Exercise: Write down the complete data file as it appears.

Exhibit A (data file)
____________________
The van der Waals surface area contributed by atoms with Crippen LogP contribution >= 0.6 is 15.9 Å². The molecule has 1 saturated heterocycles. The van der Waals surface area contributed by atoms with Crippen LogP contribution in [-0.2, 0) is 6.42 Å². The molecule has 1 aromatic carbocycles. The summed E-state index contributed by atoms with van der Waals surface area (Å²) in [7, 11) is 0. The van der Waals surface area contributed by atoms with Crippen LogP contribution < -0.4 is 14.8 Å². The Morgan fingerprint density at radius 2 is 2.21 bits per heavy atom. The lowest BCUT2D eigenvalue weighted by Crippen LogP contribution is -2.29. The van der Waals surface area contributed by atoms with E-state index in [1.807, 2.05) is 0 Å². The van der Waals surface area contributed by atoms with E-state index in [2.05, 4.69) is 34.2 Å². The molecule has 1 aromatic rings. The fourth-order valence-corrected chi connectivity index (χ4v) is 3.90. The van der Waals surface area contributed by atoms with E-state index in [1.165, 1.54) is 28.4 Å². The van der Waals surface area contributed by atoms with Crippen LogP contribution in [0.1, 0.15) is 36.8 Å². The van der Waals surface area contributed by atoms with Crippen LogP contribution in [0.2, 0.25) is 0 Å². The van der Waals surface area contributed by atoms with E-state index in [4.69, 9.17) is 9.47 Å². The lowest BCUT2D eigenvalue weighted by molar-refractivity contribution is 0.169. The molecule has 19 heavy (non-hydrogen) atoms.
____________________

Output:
The van der Waals surface area contributed by atoms with Crippen LogP contribution >= 0.6 is 15.9 Å². The molecule has 1 saturated heterocycles. The van der Waals surface area contributed by atoms with Crippen LogP contribution in [-0.2, 0) is 6.42 Å². The molecule has 1 aromatic carbocycles. The summed E-state index contributed by atoms with van der Waals surface area (Å²) in [7, 11) is 0. The van der Waals surface area contributed by atoms with Crippen LogP contribution < -0.4 is 14.8 Å². The Morgan fingerprint density at radius 2 is 2.21 bits per heavy atom. The lowest BCUT2D eigenvalue weighted by Crippen LogP contribution is -2.29. The van der Waals surface area contributed by atoms with E-state index in [1.807, 2.05) is 0 Å². The van der Waals surface area contributed by atoms with E-state index in [2.05, 4.69) is 34.2 Å². The molecule has 1 aromatic rings. The fourth-order valence-corrected chi connectivity index (χ4v) is 3.90. The van der Waals surface area contributed by atoms with E-state index in [1.165, 1.54) is 28.4 Å². The van der Waals surface area contributed by atoms with Crippen LogP contribution in [0.1, 0.15) is 36.8 Å². The van der Waals surface area contributed by atoms with Crippen LogP contribution in [0.2, 0.25) is 0 Å². The van der Waals surface area contributed by atoms with E-state index in [4.69, 9.17) is 9.47 Å². The lowest BCUT2D eigenvalue weighted by molar-refractivity contribution is 0.169. The molecule has 19 heavy (non-hydrogen) atoms.